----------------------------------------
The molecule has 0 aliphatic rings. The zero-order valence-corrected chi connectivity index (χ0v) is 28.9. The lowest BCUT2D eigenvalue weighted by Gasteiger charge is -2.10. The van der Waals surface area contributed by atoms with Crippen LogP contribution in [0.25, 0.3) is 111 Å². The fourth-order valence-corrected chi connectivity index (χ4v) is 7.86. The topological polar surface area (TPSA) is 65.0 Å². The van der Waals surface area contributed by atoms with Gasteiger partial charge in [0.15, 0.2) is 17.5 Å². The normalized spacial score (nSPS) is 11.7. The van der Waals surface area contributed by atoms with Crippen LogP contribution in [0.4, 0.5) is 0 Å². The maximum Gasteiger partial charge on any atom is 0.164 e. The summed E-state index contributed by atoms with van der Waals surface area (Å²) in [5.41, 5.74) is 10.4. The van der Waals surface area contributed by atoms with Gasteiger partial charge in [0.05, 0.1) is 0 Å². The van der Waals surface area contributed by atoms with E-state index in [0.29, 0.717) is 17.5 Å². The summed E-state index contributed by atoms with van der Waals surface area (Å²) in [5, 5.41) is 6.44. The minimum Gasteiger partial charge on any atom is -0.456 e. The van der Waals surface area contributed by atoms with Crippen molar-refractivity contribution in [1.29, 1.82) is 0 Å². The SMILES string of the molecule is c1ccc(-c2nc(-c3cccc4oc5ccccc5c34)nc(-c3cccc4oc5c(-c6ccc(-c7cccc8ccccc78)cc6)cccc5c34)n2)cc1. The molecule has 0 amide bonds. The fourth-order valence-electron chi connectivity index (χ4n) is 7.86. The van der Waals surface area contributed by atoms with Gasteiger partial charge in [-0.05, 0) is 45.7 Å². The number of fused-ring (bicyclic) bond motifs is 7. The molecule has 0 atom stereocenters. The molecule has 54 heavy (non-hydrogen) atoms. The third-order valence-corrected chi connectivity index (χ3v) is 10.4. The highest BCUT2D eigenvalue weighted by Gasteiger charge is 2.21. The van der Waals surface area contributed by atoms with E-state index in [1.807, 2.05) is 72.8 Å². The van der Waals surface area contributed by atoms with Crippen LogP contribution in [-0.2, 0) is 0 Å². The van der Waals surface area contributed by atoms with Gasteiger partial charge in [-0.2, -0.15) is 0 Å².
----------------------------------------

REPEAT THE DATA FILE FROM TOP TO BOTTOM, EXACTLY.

The molecule has 0 aliphatic rings. The zero-order valence-corrected chi connectivity index (χ0v) is 28.9. The lowest BCUT2D eigenvalue weighted by Gasteiger charge is -2.10. The van der Waals surface area contributed by atoms with Crippen LogP contribution in [0.25, 0.3) is 111 Å². The fourth-order valence-corrected chi connectivity index (χ4v) is 7.86. The topological polar surface area (TPSA) is 65.0 Å². The van der Waals surface area contributed by atoms with Gasteiger partial charge in [0.15, 0.2) is 17.5 Å². The normalized spacial score (nSPS) is 11.7. The van der Waals surface area contributed by atoms with Crippen LogP contribution in [0.4, 0.5) is 0 Å². The maximum Gasteiger partial charge on any atom is 0.164 e. The summed E-state index contributed by atoms with van der Waals surface area (Å²) in [5.41, 5.74) is 10.4. The van der Waals surface area contributed by atoms with Gasteiger partial charge in [0.05, 0.1) is 0 Å². The van der Waals surface area contributed by atoms with E-state index in [0.29, 0.717) is 17.5 Å². The summed E-state index contributed by atoms with van der Waals surface area (Å²) in [5, 5.41) is 6.44. The minimum Gasteiger partial charge on any atom is -0.456 e. The van der Waals surface area contributed by atoms with Crippen molar-refractivity contribution in [1.29, 1.82) is 0 Å². The SMILES string of the molecule is c1ccc(-c2nc(-c3cccc4oc5ccccc5c34)nc(-c3cccc4oc5c(-c6ccc(-c7cccc8ccccc78)cc6)cccc5c34)n2)cc1. The molecule has 0 amide bonds. The fourth-order valence-electron chi connectivity index (χ4n) is 7.86. The van der Waals surface area contributed by atoms with Gasteiger partial charge in [-0.05, 0) is 45.7 Å². The number of fused-ring (bicyclic) bond motifs is 7. The molecule has 0 atom stereocenters. The molecule has 54 heavy (non-hydrogen) atoms. The third-order valence-corrected chi connectivity index (χ3v) is 10.4. The highest BCUT2D eigenvalue weighted by Gasteiger charge is 2.21. The van der Waals surface area contributed by atoms with E-state index in [1.807, 2.05) is 72.8 Å². The van der Waals surface area contributed by atoms with Crippen LogP contribution in [-0.2, 0) is 0 Å². The van der Waals surface area contributed by atoms with Gasteiger partial charge in [-0.2, -0.15) is 0 Å².